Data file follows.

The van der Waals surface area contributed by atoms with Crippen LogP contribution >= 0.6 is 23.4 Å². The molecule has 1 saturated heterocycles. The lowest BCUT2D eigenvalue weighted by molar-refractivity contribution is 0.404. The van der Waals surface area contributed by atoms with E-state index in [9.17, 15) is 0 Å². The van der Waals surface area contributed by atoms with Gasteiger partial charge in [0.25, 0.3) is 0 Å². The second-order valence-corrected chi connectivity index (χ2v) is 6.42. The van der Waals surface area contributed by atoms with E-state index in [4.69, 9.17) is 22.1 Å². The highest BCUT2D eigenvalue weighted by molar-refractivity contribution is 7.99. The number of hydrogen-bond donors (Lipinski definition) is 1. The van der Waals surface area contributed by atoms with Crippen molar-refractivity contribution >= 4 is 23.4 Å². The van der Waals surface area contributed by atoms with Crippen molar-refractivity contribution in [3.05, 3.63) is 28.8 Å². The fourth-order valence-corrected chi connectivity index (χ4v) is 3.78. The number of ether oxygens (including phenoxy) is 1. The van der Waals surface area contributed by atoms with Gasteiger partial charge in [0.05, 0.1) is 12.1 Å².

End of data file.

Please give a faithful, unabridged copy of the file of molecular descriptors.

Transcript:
The van der Waals surface area contributed by atoms with Crippen LogP contribution >= 0.6 is 23.4 Å². The molecule has 1 saturated heterocycles. The lowest BCUT2D eigenvalue weighted by molar-refractivity contribution is 0.404. The van der Waals surface area contributed by atoms with E-state index in [9.17, 15) is 0 Å². The van der Waals surface area contributed by atoms with Gasteiger partial charge in [0.25, 0.3) is 0 Å². The second-order valence-corrected chi connectivity index (χ2v) is 6.42. The van der Waals surface area contributed by atoms with E-state index in [4.69, 9.17) is 22.1 Å². The highest BCUT2D eigenvalue weighted by molar-refractivity contribution is 7.99. The number of hydrogen-bond donors (Lipinski definition) is 1. The van der Waals surface area contributed by atoms with Crippen molar-refractivity contribution >= 4 is 23.4 Å². The van der Waals surface area contributed by atoms with Crippen molar-refractivity contribution in [3.05, 3.63) is 28.8 Å². The fourth-order valence-corrected chi connectivity index (χ4v) is 3.78. The number of ether oxygens (including phenoxy) is 1. The van der Waals surface area contributed by atoms with Gasteiger partial charge in [0.05, 0.1) is 12.1 Å².